Every number is interesting. Take for example :

- \(1\) is neither a prime nor composite
- \(2\) is the first & the only even prime
- \(3\) is the first odd prime
- \(4\) is the first composite number

& so on.

But is there an uninteresting number? Let us find out.

Let \(U\) be the set of all the uninteresting numbers.

Obviously, this set has a smallest element.

But such a number would be **interesting** because it is the first uninteresting number!

Hence, **EVERY number is interesting!**

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## Comments

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TopNewestThis is true if the word 'number' means a non-negative integer in this context. The well ordering principle works for non-negative integers only.

This seemingly pradoxical result arises because 'interesting' -ness is not a well-defined property. Would a number be considered interesting if it's uninteresting? Can something have a property \(A\) by not having the property \(A\)?

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This is exactly how Agnishom Chattopadhyay won against me in a debate- " Are all people interesting" He was in the proposition and came up with something similar and said that being a bit uninteresting is in itself an interesting property...thus :P

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That was pretty interesting :)

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Nice proof!

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what about the 2nd unintresting number??????????? :P

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Its interesting for being the 2nd uninteresting number :D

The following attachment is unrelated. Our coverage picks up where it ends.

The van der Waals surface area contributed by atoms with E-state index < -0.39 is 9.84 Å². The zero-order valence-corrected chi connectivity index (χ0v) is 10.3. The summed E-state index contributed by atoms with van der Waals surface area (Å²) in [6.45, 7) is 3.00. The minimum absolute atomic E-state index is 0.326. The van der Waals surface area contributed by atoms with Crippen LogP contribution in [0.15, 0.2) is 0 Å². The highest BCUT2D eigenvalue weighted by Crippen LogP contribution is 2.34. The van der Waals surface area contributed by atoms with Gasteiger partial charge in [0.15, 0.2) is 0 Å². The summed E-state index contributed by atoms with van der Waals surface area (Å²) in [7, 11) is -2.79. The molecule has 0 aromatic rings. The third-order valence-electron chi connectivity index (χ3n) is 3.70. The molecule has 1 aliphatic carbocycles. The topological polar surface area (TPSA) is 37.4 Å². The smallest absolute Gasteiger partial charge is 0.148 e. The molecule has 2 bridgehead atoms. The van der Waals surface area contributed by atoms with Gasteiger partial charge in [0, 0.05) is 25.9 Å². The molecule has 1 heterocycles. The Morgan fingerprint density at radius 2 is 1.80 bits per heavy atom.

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@Shreya R quite true!

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Using your method of contradiction, you have thrown away a seemingly extraneous solution.

It is more logically sound to say that all numbers are

uninteresting, because in this case, a number isn't interesting, they are all uninteresting.You've also stated

which is an assumption.

So really, no numbers are interesting.

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@Finn Hulse,

is not an assumption! It's common sense!

How come a set doesn't have a smallest element?

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Careful! A set doesn't have to have a smallest element. There is no smallest element in the set \(S=\left\{ x : x \text{ is a country} \right\}\).

Even if you're talking about sets of numbers, the statement is not always true.

For example: \(A=\left\{ x : x \in \mathbb{R}, 2<x\leq 3\right\}\) has no smallest element.

The well ordering principle works on non-negative integers only.

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OK!Looks like we have found a fallacy to the proof!Log in to reply

Here's a more interesting [pun intended!] variant of this.

Here's an example. \(4294967297\) is the first Fermat number that is not a prime. This description uses less than \(15\) words. Is it possible to do that for

everynumber?Let's assume the contrary. Then set of numbers that can not be described with \(15\) words or less is non-empty.

Now take the smallest element in this set.

This is the smallest number that can not be described with \(15\) words or less. Wait! That is a way to describe that number! Let's see how many words we used. I'll be damned! We used exactly \(15\) words! This number does not belong in this set now. In a similar manner it can be shown that no number can be in this set.The problem with this whole argument is that 'description' is not well defined. What counts as a 'description'? Is it okay for a description to be inconsistent?

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@Mursalin Habib, I knew this one. But there is something wrong with the proof. (The uninteresting number one)

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Yup...otherwise you're defying well ordering principle!!!

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What if it is an empty set? Then... :O

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@Finn Hulse, I forgot that one ... :D

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Hi-fi! We have the same number of followers! :D ^_^

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@Krishna Ar, you have caught up! Initially, you had less number of followers. Great job! Keep it up!

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